“If you start playing around with oil prices, Russia is going to play around with gas”
Since the global oil supply has been steadily increasing since last year, the prices are almost at half of the value they were at about twelve months ago. To some, this may seem like argument to persist with the sanctions against Russian oil exports, as there is no global urge to buy oil, while the costs for Moscow’s economy would be significant.
However, the largest euro-zone economies say enough has been done, and they fear that further steps could damage their own stability. Perhaps what they mostly fear is that Russian gas, more important for Europe than oil, would stop coming if Putin gets angry. Former US energy diplomat Carlos Pascual explained the situation pretty clear: “If you start playing around with oil prices, Russia is going to play around with gas, and there’s no way Europe is going to go along with it.”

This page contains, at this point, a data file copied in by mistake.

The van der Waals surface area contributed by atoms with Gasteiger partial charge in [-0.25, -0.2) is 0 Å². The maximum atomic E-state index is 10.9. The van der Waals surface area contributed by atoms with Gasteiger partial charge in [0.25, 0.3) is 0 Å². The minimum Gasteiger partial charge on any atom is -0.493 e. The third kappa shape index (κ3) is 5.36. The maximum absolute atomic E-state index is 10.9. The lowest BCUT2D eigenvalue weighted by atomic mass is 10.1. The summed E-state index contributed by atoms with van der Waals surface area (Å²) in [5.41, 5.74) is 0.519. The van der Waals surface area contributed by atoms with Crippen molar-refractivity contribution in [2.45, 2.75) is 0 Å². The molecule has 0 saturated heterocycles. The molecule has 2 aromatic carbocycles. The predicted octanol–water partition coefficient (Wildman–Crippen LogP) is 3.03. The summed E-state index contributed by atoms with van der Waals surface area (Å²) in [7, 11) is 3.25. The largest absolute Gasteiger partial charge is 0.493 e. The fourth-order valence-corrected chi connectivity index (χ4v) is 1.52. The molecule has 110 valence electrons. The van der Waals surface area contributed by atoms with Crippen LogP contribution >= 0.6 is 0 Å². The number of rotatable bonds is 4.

So, diplomats in Washington are facing a difficult choice. All the “easy” sanctions, like those aimed at Moscow’s high-tech oil exploitation projects, have already been applied. One of the remaining options the US officials boasted about having is directly tackling Russian oil exports. But if US companies stop buying Putin’s oil, Europe must go along with it, or it will all be for nothing.
Last year, the Unites States forced oil company Exxon Mobil to end its $3.2 billion collaboration with Russian companies. This time, however, if European companies won’t follow the same pattern, committing to further sanctions could bring huge losses for US assets in Russia, at the expense of an increased market share for Europe. And what is more significant, Moscow will barely notice the difference.